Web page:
Rosie Perez as Tina and Spike Lee as as Mookie (IMDB)
Indeed, the sequence conveys the revolutionary spirit surging within the movie’s subconscious into a spectacle of emotion and performance pointing toward the tension in the heart of American society, and yet it’s also just a boisterous and captivating scene. Every move in Do the Right Thing, fun as it is, holds substantive value.
In that way, the movie stands in contrast to so many other American films about race. Do the Right Thing doesn’t caricature racial conflict, ignore inherited pain, and exploit living traumas through the kind of feel-good bromides and vacant self-righteousness that, with enough polish and marketing, dominate the box office and awards season every year. Lee’s film seeks to understand the layers of rage, resentment, and malicious apathy that contribute to racial animosity.
In a melancholic scene, Pino lets slip to Sal that his friends make fun of him for working in a black community every day. That shame, embarrassment, and self-consciousness explains, to some extent, his overtly racist and aggressive behavior toward his black neighbors. Do the Right Thing doesn’t seek to excuse that racism, of course, but it’s compelled to understand it both as a sociological and psychological issue. Racism is a society-wide problem, but its innermost motivations are often personal and abstract, stemming on some level from an individual’s pain that not even they understand. Just acknowledging and properly sourcing that pain can be the first step to healing.
Do the Right Thing doesn’t suggest that we’re on that path, however. Thirty years after its release, the police murder sequence is as agonizingly real as ever, and the institutional powers that value white property over black lives still maintain authoritative control of our private and public lives. The film isn’t optimistic about progress, and America’s continuing racial violence since its release has shown good reason for Lee’s skepticism.
Unfortunately, these nuances are lost in so much of the conversation on Do the Right Thing. It’s a movie that needs to be seen, enjoyed, laughed and cried to, thought about, and only then discussed. It’s a shame to lose the human world on display in the film from which the social commentary emerges—the joy as well as the pain. The movie is also not just about race in America or the cycle of resentment; it’s also about community. Every confrontation, every relationship, every episode centers around seeking communal identity, and just as race can help build community, racism can fracture it.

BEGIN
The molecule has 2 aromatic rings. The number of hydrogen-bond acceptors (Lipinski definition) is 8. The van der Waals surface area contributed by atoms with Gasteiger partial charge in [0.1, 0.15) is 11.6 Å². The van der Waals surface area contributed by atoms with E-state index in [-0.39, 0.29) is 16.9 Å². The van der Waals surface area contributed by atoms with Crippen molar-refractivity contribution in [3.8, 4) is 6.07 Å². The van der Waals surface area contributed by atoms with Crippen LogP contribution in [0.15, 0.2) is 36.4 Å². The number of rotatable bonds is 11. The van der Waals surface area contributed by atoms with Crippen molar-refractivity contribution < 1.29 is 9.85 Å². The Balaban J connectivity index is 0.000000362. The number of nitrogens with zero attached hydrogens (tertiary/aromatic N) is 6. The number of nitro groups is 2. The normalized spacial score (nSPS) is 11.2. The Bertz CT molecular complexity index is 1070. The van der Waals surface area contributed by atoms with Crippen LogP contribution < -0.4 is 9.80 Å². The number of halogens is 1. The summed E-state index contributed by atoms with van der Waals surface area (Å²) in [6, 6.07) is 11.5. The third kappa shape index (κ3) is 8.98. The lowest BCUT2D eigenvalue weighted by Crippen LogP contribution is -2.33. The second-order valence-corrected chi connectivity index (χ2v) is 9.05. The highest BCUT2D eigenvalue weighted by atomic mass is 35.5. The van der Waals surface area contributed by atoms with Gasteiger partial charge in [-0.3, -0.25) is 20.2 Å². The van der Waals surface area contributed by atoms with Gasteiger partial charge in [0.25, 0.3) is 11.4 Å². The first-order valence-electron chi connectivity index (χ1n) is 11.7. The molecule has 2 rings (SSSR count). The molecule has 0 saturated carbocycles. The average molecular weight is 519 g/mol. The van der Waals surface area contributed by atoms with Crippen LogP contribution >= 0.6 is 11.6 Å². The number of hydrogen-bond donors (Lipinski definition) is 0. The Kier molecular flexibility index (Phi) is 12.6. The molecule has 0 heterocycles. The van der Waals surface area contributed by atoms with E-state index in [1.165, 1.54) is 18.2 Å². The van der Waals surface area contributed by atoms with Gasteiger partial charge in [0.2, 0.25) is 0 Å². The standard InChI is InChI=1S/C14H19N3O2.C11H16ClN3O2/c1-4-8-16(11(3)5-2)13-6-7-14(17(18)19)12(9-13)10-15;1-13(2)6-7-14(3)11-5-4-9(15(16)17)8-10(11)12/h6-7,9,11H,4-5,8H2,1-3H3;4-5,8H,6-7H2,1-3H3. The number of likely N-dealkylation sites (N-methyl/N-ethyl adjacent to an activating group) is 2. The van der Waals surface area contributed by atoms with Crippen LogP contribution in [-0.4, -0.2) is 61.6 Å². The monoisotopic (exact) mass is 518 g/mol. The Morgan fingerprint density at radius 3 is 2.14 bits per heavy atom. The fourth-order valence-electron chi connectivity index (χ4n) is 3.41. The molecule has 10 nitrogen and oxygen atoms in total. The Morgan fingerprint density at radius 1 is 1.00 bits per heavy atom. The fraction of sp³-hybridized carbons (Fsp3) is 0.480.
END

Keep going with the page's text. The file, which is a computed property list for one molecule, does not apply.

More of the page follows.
Each of our communities—from the national level to our own city blocks—are touched by these issues, and it’s long past time to engage with them with the weight they deserve. Do the Right Thing is one of the pillars of American cinema, not just because of its status as a cultural touchstone or a landmark moment in the careers of these exceptional actors and Lee himself, but because it’s among the most profound studies in our cultural history of the dividing lines that scar the roots of American society, as well as the indestructible bonds that cross them. Like racism, this film must be engaged with directly. Three decades later, there’s still so much to learn from this community.
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From its video transfer to its supplements to the art and design of the packaging, the Criterion Collection’s Do the Right Thing Blu-ray is an essential release for fans of the film, Criterion, or even home video collectors generally. Special features include several deleted and extended scenes, the film’s 1989 Cannes Festival press conference, the music video for “Fight the Power”, directed by Lee. It also includes new interviews, a making-of documentary, tons of footage from pre-production, rehearsals, and the film’s wrap party. There’s also an audio commentary with Lee, cinematographer Ernest Dickerson, production designer Wynn Thomas, and Lee’s sister, actress Joie Lee, and much more.
My favorite is the massive booklet provided with this release, which includes an essay by New Yorker critic Vinson Cunningham and an astonishing 82 pages of excerpted material from Spike Lee’s production diary. The diary offers unprecedented insights into the director’s inspirations, methodology, and decision-making process throughout the writing and pre-production of the movie. All combined, Criterion has assembled a stunning set worthy of the film’s stature.